Recently, a group of researchers reviewed studies on the subject. They examined 53 articles published between 1972 and 2020 on injuries in professional and amateur sports, including football, rugby, field hockey and ultimate frisbee. The authors did not specify whether the studies included injuries involving a direct hit from another player, or just non-contact injuries.
Studies suggest “a higher rate of foot and ankle injuries on artificial turf.”, both legacy and new generation turf, compared to natural turf,” they wrote in an article published last year in the American Journal of Sports Medicine. The knee and hip injuries were similar on both surfaces, they wrote. The authors noted that studies reporting a higher rate of injuries on turf received financial support from the artificial turf industry.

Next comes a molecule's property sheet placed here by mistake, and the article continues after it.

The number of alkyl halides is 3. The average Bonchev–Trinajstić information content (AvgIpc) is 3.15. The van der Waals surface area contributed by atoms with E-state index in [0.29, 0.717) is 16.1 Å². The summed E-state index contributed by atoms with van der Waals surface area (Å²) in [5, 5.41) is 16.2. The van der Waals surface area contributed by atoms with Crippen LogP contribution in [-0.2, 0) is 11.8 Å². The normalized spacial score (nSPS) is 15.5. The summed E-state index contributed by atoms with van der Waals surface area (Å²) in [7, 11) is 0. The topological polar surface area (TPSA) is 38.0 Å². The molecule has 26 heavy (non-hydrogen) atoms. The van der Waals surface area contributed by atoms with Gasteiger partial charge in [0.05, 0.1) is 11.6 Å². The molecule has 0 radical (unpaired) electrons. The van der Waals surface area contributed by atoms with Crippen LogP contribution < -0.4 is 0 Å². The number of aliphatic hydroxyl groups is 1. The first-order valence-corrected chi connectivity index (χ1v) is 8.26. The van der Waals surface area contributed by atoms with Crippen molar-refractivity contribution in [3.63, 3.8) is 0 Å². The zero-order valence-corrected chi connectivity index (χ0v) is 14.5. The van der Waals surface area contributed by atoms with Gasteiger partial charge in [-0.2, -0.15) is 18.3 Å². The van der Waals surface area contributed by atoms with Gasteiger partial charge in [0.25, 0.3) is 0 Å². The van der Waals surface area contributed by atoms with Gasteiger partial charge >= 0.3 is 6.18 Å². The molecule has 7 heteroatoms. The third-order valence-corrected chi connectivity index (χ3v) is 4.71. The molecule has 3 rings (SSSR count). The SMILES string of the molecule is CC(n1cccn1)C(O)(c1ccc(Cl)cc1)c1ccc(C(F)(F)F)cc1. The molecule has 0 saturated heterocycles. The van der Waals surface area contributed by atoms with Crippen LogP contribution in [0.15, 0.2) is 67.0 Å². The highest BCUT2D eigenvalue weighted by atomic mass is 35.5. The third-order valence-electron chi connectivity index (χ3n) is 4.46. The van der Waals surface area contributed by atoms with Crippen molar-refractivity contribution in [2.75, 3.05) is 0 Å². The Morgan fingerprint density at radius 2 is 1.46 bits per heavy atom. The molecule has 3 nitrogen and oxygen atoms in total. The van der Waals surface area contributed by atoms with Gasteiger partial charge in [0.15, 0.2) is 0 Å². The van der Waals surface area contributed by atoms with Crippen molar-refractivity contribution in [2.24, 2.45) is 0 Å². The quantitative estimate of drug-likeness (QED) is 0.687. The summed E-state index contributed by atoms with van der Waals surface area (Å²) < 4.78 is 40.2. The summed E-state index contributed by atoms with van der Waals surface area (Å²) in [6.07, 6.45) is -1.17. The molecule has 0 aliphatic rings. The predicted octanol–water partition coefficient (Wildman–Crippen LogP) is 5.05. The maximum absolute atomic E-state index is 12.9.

Similar results were reported in a separate paper study which analyzed 4,801 foot and leg injuries in the NFL during 2012-2016 regular season games. This research found 16% more injuries per match on artificial turf compared to grass. The authors concluded that if all matches had been played on grass during this period, there would have been 319 fewer foot and leg injuries. Looking only at non-contact injuries, the risk was even higher, at around 20% more injuries per game.